October 1964

Urgency as a Factor In Clinic Attendance

Author Affiliations

J. Philip Ambuel, MD, The Children's Hospital, Columbus, Ohio 43205.; Associate Professor, Department of Pediatrics, The Ohio State University College of Medicine, and Medical Director, Out-Patient Department, The Children's Hospital (Dr. Ambuel); The Children's Hospital (Jan Cebulla); The Ohio State University (Dr. Watt); Assistant Professor, Psychology, The Ohio State University (Dr. Crowne).; From the Department of Pediatrics, The Ohio State University College of Medicine, and The Department of Psychology, The Ohio State University College of Education. This work was done at The Children's Hospital under the supervision of its research division CHILD.

Am J Dis Child. 1964;108(4):394-398. doi:10.1001/archpedi.1964.02090010396009

A chain is only as strong as its weakest link. Outpatient clinics, as well as private practices, have a weak link, namely the problem of appointment breaking. The weakness of this link can be crucial in cases where a return appointment is vital to the patient's health.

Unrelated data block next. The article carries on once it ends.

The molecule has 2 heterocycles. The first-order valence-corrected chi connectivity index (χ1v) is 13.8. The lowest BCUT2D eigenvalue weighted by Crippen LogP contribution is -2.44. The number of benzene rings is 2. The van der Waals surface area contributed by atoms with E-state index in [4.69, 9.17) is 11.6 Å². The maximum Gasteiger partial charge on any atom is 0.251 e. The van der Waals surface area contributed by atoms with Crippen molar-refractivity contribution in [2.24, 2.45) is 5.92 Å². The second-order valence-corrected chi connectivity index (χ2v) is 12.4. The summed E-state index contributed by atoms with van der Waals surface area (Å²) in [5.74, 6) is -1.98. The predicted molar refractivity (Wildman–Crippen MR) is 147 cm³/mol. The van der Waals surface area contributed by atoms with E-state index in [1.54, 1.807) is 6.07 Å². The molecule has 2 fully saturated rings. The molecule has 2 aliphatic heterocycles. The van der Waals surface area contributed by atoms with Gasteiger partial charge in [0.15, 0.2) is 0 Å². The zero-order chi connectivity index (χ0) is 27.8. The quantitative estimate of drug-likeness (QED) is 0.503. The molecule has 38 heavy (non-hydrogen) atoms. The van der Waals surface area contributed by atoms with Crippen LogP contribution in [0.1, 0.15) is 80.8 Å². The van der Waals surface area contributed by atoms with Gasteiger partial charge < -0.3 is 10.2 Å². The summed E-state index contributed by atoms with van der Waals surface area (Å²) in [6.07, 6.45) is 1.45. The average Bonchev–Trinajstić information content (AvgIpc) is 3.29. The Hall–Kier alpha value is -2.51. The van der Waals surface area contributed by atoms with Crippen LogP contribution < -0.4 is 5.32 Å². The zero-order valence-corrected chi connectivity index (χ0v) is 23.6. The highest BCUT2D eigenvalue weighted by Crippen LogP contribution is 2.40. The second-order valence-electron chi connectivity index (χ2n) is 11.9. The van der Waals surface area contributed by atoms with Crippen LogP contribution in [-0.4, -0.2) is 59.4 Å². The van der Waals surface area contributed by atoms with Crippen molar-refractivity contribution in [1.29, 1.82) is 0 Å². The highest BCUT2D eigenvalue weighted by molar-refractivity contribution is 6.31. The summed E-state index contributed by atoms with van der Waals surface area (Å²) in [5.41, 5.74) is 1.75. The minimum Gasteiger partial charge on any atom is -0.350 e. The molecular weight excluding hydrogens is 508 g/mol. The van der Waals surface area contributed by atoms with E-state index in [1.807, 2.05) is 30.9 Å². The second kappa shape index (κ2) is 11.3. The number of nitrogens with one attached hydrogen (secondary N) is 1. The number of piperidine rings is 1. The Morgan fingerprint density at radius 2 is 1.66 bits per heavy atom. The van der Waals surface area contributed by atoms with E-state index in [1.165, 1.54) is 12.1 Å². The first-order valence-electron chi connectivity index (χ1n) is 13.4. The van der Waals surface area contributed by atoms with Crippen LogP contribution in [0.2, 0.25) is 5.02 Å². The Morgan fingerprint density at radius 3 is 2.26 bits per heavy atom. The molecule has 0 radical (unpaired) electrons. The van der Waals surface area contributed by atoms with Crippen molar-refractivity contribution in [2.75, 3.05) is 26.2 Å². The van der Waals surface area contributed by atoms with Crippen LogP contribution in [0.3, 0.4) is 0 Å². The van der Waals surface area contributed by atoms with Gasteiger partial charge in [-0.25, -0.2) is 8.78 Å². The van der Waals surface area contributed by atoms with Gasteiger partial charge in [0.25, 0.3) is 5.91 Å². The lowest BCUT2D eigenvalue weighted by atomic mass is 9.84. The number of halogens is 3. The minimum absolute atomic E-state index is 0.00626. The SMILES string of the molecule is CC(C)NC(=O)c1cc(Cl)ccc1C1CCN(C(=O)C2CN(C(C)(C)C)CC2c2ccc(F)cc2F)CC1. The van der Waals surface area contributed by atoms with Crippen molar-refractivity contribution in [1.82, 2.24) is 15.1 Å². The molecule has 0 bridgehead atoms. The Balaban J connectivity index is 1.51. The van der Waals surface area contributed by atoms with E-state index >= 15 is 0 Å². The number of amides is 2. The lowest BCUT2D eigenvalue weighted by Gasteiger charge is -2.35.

In a larger view, appointment breaking is a symptom of inadequate follow-through on medical care. Included in this is failure of the mother to understand recommended treatment, or failure to follow directions.

Within a teaching framework, where broken appointments create problems in planning a comprehensive program, various remedies have been tried. The hospital management has focused attention on efficient utilization of outpatient facilities by revising appointment systems and providing more pleasant physical surroundings.1,2 Medical educators are attempting to teach students communication skills that will improve relationships between doctor and patient.3,4 Recently, research has been directed toward identifying those who break appointments

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